Tuesday, December 13, 2011

Start from where you are

Yoga begins with listening.  When we listen, we are giving space to what is.
--Richard Freeman--
In Richard Freeman's book, The Mirror of Yoga, he talks about the necessity of starting from exactly where you are when beginning a yoga practice.  He says that, regardless of what reason brings us to yoga, we must take a moment and be truly honest with ourselves: "No matter what your motivation for beginning a practice...if you can simply see the reality of that motivation, then you have found the proper place for beginning your own practice."

You may come to your practice to improve your health, or you may try yoga because a friend invited you.  Maybe you just wonder what everyone's been talking about and you want to experience it for yourself.  You might be trying to lose weight or otherwise change your body.  Or maybe you're hoping to broaden your community.  It doesn't matter why you've come; it just matters that you take the time to recognize -- with honesty -- why you've come.

Freeman goes on to say, "The particulars of why we come to yoga may take on any number of forms, and all of them are honorable starting points for the practice because each doorway that reveals itself is a path into the deep matrix of what yoga truly is, and each entrance reveals that ultimately we have come in search of the mystical experience -- a timeless sense of complete freedom and happiness."

This week, as you greet your yoga mat, take a moment to ask yourself what brought you there.  Begin by listening.  Honor whatever your reason is, and ground yourself in the present moment.  Start from there.


Wednesday, December 7, 2011

Gratitude for Your Body

During the close of each yoga class I teach, I ask the students to take a moment to feel gratitude for their bodies, what their bodies do for them during their yoga practice and what their bodies do for them each day.  I do this at the end of my own practice, and I do my best to bring such gratitude to mind periodically throughout my day. This week I decided to share some background on this with the students in my classes.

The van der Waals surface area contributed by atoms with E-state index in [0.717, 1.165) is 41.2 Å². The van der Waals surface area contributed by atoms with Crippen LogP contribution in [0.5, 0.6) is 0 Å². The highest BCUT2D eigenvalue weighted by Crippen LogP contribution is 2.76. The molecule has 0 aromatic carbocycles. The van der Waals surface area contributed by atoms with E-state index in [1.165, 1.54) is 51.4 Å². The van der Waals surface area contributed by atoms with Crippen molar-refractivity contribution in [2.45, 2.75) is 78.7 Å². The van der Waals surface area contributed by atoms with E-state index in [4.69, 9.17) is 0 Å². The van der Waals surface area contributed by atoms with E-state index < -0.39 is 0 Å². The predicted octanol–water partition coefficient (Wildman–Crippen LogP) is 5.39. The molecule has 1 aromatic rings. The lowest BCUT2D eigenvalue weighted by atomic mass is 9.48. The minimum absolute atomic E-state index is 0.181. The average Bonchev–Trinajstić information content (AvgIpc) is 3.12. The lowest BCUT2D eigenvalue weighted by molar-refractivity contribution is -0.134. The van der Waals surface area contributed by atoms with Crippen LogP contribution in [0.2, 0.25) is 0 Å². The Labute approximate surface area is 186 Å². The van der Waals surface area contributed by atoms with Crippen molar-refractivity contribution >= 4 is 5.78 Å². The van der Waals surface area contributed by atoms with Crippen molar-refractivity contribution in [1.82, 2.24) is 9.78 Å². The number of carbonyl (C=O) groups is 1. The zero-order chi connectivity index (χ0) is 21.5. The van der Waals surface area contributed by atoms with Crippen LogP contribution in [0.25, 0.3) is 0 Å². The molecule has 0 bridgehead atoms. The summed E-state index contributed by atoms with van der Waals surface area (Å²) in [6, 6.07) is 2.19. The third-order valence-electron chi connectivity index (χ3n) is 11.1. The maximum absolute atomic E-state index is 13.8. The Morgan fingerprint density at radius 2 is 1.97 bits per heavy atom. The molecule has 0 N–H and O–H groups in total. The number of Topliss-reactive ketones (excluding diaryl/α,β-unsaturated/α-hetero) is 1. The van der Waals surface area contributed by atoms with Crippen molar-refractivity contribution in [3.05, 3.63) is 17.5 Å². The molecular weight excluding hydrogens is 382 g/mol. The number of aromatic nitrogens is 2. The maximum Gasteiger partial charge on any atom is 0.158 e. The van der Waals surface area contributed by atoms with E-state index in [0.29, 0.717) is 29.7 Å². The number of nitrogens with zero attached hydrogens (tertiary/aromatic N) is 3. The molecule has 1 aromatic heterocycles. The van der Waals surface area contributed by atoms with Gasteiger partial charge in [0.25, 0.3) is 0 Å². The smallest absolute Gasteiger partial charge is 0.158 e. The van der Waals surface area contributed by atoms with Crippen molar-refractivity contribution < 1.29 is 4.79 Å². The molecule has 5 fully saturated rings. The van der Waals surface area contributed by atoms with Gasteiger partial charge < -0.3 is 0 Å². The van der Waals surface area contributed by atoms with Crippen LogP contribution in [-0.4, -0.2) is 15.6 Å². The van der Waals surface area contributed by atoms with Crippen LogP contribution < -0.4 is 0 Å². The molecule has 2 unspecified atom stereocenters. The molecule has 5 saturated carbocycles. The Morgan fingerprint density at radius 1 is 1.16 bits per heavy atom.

Many years ago -- I think it was very early in the Iraq war -- I read an article about some veterans who had just returned home. One thing that struck me (and continues to knock me off balance on a regular basis) was how incredibly young these veterans were.  The men I was reading about in this particular article were around 20 years old.

One of them had returned home without either of his legs. When asked by the interviewer how he was handling his new life and dealing with such a tragedy, he responded that he had never taken his legs for granted. He had appreciated them constantly while he had them. When he ran, he marveled at how amazing his legs were. Knowing he hadn't taken his legs for granted was helping him deal with his loss. I don't remember where I read this or even what all the details were, but I clearly remember how wise this man was and how moved I was by what he said.

I carefully considered whether to share this story with my classes because the story is in so many ways a sad one, but I decided the message was too important (and, for me, life-changing) to keep to myself. My hope is that I'm able to share this story in such a way that listeners recognize it as a celebration of the body and an opportunity to practice gratitude.

So often we spend our time focused on what we don't like about our physical bodies. My hope is that the next time you are inclined to pick yourself apart and worry about your looks, your weight, or how you compare to others, you will instead take a moment to marvel at your body. Revel in your body. Wiggle your fingers and toes, lift your arms above your head, take a deep breath, blink your eyes. Everything can change in an instant. Please don't take what you have for granted.

Namaste :)